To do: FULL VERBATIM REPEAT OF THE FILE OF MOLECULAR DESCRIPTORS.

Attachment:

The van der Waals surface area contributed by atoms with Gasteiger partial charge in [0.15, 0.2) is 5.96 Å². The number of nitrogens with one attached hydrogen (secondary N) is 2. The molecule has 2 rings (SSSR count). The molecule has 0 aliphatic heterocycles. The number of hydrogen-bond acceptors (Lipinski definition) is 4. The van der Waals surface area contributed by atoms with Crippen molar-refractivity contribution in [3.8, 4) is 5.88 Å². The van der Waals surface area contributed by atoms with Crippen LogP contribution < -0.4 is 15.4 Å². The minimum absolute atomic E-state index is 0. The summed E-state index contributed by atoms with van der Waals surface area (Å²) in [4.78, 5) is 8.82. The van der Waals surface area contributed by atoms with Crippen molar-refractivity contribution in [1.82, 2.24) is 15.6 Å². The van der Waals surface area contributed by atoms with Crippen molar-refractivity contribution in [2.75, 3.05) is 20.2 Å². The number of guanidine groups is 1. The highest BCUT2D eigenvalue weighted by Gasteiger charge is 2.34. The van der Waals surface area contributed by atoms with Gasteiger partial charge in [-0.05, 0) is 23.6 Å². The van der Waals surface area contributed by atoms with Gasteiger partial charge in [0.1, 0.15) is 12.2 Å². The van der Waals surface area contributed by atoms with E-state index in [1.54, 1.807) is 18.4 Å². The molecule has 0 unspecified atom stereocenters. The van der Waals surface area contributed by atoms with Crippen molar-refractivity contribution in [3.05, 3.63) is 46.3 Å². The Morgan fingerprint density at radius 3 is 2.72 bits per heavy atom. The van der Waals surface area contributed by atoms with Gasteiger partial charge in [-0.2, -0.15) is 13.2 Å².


The van der Waals surface area contributed by atoms with Gasteiger partial charge in [0.15, 0.2) is 5.96 Å². The number of nitrogens with one attached hydrogen (secondary N) is 2. The molecule has 2 rings (SSSR count). The molecule has 0 aliphatic heterocycles. The number of hydrogen-bond acceptors (Lipinski definition) is 4. The van der Waals surface area contributed by atoms with Crippen molar-refractivity contribution in [3.8, 4) is 5.88 Å². The van der Waals surface area contributed by atoms with Crippen LogP contribution < -0.4 is 15.4 Å². The minimum absolute atomic E-state index is 0. The summed E-state index contributed by atoms with van der Waals surface area (Å²) in [4.78, 5) is 8.82. The van der Waals surface area contributed by atoms with Crippen molar-refractivity contribution in [1.82, 2.24) is 15.6 Å². The van der Waals surface area contributed by atoms with Crippen molar-refractivity contribution in [2.75, 3.05) is 20.2 Å². The number of guanidine groups is 1. The highest BCUT2D eigenvalue weighted by Gasteiger charge is 2.34. The van der Waals surface area contributed by atoms with Gasteiger partial charge in [-0.05, 0) is 23.6 Å². The van der Waals surface area contributed by atoms with Gasteiger partial charge in [0.1, 0.15) is 12.2 Å². The van der Waals surface area contributed by atoms with E-state index in [1.54, 1.807) is 18.4 Å². The molecule has 0 unspecified atom stereocenters. The van der Waals surface area contributed by atoms with Crippen molar-refractivity contribution in [3.05, 3.63) is 46.3 Å². The Morgan fingerprint density at radius 3 is 2.72 bits per heavy atom. The van der Waals surface area contributed by atoms with Gasteiger partial charge in [-0.2, -0.15) is 13.2 Å².